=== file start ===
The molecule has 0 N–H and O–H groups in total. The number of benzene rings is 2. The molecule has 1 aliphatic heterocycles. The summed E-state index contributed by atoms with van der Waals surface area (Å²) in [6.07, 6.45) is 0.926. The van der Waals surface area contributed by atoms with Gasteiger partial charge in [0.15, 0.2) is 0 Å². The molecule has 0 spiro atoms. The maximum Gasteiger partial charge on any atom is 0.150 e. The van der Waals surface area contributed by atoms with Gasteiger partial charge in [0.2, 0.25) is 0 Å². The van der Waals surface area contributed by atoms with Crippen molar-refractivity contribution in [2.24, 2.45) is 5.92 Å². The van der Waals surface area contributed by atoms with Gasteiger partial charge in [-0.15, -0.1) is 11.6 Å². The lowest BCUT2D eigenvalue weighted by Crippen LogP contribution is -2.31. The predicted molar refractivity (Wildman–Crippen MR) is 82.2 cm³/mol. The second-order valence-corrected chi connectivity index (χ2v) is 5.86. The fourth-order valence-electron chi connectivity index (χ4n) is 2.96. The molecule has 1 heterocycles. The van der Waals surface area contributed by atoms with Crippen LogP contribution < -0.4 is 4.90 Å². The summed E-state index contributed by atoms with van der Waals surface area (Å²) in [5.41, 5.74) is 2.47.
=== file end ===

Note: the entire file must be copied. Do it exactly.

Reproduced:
The molecule has 0 N–H and O–H groups in total. The number of benzene rings is 2. The molecule has 1 aliphatic heterocycles. The summed E-state index contributed by atoms with van der Waals surface area (Å²) in [6.07, 6.45) is 0.926. The van der Waals surface area contributed by atoms with Gasteiger partial charge in [0.15, 0.2) is 0 Å². The molecule has 0 spiro atoms. The maximum Gasteiger partial charge on any atom is 0.150 e. The van der Waals surface area contributed by atoms with Gasteiger partial charge in [0.2, 0.25) is 0 Å². The van der Waals surface area contributed by atoms with Crippen molar-refractivity contribution in [2.24, 2.45) is 5.92 Å². The van der Waals surface area contributed by atoms with Gasteiger partial charge in [-0.15, -0.1) is 11.6 Å². The lowest BCUT2D eigenvalue weighted by Crippen LogP contribution is -2.31. The predicted molar refractivity (Wildman–Crippen MR) is 82.2 cm³/mol. The second-order valence-corrected chi connectivity index (χ2v) is 5.86. The fourth-order valence-electron chi connectivity index (χ4n) is 2.96. The molecule has 1 heterocycles. The van der Waals surface area contributed by atoms with Crippen LogP contribution < -0.4 is 4.90 Å². The summed E-state index contributed by atoms with van der Waals surface area (Å²) in [5.41, 5.74) is 2.47.